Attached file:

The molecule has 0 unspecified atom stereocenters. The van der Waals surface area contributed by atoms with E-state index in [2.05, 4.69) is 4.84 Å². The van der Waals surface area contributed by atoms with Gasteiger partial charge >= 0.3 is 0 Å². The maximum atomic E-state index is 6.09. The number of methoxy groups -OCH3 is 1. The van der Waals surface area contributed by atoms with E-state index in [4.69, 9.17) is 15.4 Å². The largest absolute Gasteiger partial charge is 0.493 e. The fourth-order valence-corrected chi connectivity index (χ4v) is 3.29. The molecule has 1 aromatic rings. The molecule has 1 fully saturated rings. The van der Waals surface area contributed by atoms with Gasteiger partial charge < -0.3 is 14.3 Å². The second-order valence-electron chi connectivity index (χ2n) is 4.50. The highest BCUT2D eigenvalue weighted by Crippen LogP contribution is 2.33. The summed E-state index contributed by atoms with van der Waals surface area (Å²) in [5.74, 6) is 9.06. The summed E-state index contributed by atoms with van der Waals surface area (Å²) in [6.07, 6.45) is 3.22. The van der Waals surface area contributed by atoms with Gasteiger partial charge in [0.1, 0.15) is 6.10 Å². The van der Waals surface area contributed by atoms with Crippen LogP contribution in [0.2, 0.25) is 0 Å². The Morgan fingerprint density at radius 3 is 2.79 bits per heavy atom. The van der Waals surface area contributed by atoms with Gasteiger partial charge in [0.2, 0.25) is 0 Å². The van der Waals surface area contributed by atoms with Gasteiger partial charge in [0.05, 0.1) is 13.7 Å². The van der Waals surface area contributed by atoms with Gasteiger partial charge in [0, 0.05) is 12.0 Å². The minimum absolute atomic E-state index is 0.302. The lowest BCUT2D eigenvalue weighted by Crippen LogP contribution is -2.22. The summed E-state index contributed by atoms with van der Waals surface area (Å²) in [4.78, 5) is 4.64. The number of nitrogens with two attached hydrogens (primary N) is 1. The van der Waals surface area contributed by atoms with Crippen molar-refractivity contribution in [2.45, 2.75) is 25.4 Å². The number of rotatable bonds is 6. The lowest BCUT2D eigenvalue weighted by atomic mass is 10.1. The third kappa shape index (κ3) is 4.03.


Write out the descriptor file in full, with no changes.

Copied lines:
The molecule has 0 unspecified atom stereocenters. The van der Waals surface area contributed by atoms with E-state index in [2.05, 4.69) is 4.84 Å². The van der Waals surface area contributed by atoms with Gasteiger partial charge >= 0.3 is 0 Å². The maximum atomic E-state index is 6.09. The number of methoxy groups -OCH3 is 1. The van der Waals surface area contributed by atoms with E-state index in [4.69, 9.17) is 15.4 Å². The largest absolute Gasteiger partial charge is 0.493 e. The fourth-order valence-corrected chi connectivity index (χ4v) is 3.29. The molecule has 1 aromatic rings. The molecule has 1 fully saturated rings. The van der Waals surface area contributed by atoms with Gasteiger partial charge < -0.3 is 14.3 Å². The second-order valence-electron chi connectivity index (χ2n) is 4.50. The highest BCUT2D eigenvalue weighted by Crippen LogP contribution is 2.33. The summed E-state index contributed by atoms with van der Waals surface area (Å²) in [5.74, 6) is 9.06. The summed E-state index contributed by atoms with van der Waals surface area (Å²) in [6.07, 6.45) is 3.22. The van der Waals surface area contributed by atoms with Gasteiger partial charge in [0.1, 0.15) is 6.10 Å². The van der Waals surface area contributed by atoms with Crippen LogP contribution in [0.2, 0.25) is 0 Å². The Morgan fingerprint density at radius 3 is 2.79 bits per heavy atom. The van der Waals surface area contributed by atoms with Gasteiger partial charge in [0.2, 0.25) is 0 Å². The van der Waals surface area contributed by atoms with Gasteiger partial charge in [0.05, 0.1) is 13.7 Å². The van der Waals surface area contributed by atoms with Gasteiger partial charge in [0, 0.05) is 12.0 Å². The minimum absolute atomic E-state index is 0.302. The lowest BCUT2D eigenvalue weighted by Crippen LogP contribution is -2.22. The summed E-state index contributed by atoms with van der Waals surface area (Å²) in [4.78, 5) is 4.64. The number of nitrogens with two attached hydrogens (primary N) is 1. The van der Waals surface area contributed by atoms with Crippen molar-refractivity contribution in [2.45, 2.75) is 25.4 Å². The number of rotatable bonds is 6. The lowest BCUT2D eigenvalue weighted by atomic mass is 10.1. The third kappa shape index (κ3) is 4.03.